What I have learnt is that you have to build in the workplace. You have to organise. Radical policies are not radical if you don’t implement them. Moving forward, it is refreshing that more and more unions are taking action, that they are more diverse than ever before, and the picket lines are younger than ever before.
I’m leaving at a point where things can only get better. One of the ironies is it was probably the Tories’ anti-union legislation that forced us to embrace the case that you only win through struggle if you can mobilise the majority in the union. When you look back at the ballot results that unions had in the public sector before the 2016 Trade Union Act, unions were winning strike ballots with 20 to 25 percent turnout. You now have to have a 50 percent turnout, so you have to work tirelessly at engagement, participation, and getting people involved in the union structures.
You say the union movement is on the up. When we look at the figures from last year, union membership declined by 200,000, and membership is particularly low in the private sector, where 80 percent of workers work. Despite a wave of strikes, it seems that unions haven’t adapted to a changing economy.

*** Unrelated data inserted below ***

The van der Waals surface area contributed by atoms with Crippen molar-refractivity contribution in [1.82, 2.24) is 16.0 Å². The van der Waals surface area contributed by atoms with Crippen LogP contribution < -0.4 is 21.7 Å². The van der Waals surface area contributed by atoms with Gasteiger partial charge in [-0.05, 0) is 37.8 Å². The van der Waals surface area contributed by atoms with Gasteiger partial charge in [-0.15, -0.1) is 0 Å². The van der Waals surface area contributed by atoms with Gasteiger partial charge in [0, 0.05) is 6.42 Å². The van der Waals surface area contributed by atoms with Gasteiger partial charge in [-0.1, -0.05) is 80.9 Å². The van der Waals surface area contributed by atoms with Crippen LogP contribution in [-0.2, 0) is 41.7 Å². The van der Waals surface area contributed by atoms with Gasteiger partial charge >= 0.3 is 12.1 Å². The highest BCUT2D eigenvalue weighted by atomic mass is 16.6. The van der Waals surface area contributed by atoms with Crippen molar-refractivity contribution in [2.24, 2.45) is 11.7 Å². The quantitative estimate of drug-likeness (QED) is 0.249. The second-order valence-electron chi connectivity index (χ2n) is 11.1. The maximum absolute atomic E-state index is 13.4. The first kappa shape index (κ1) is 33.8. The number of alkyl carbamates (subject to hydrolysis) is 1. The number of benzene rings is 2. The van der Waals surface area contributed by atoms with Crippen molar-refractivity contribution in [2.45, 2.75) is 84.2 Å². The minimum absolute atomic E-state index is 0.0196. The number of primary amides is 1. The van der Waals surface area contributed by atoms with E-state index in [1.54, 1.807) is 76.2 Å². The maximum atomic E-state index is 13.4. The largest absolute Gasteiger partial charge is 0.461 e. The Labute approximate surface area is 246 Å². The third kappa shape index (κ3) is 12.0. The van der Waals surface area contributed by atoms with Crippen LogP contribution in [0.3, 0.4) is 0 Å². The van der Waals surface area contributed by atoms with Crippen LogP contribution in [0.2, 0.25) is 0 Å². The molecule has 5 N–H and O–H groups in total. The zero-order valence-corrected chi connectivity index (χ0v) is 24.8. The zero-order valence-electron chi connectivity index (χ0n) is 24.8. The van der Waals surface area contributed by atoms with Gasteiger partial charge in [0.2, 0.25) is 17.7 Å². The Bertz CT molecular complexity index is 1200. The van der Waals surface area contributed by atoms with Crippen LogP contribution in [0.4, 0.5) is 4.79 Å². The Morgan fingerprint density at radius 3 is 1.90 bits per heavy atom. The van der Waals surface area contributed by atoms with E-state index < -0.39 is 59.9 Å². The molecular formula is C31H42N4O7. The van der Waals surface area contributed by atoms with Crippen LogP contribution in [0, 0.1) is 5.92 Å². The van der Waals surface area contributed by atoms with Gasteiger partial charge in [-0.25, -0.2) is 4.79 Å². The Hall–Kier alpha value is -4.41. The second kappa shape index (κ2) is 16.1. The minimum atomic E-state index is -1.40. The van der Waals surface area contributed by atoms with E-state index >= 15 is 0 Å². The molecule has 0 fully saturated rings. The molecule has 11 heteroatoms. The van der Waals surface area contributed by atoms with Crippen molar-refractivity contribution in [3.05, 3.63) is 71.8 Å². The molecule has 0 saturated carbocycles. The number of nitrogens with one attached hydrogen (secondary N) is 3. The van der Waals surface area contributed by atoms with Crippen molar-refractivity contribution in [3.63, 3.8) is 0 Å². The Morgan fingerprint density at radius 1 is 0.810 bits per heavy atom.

There are two parts to this: the public and the private sector. During the teacher’s strike, the NEU (National Education Union) recruited 70,000 new members in a few weeks. The PCS has a higher membership than at any time since the check-off system [where employers deduct union subs from wages and transfer the money to unions] was abolished. We can clearly see that union membership increased when there were strikes.
The private sector is a tough nut to crack. Some of the organising in Amazon and elsewhere is interesting because it shows how too many unions think of their own union first rather than the interests of working people in general. How many unions are squabbling over which union a minority of people are in rather than wanting them all in a union? There has to be far more cooperation and strategic agreement. Because frankly, if you’ve got ten in this union, six in that union, four in that one, and 200 not in any union, you’re never going to get anywhere. And obviously, the way the economy is going, it’s tough.
But we know it’s easier in the public sector. During the pandemic, we embraced Zoom and new ways of working. We ran a strike in the DVLA (Driver and Vehicle Licensing Agency) over Covid-19 that was almost entirely down to online organising. It’s doable, but you’ve got to give people a hand and get younger people to show you the way forward. There’s a lot to learn.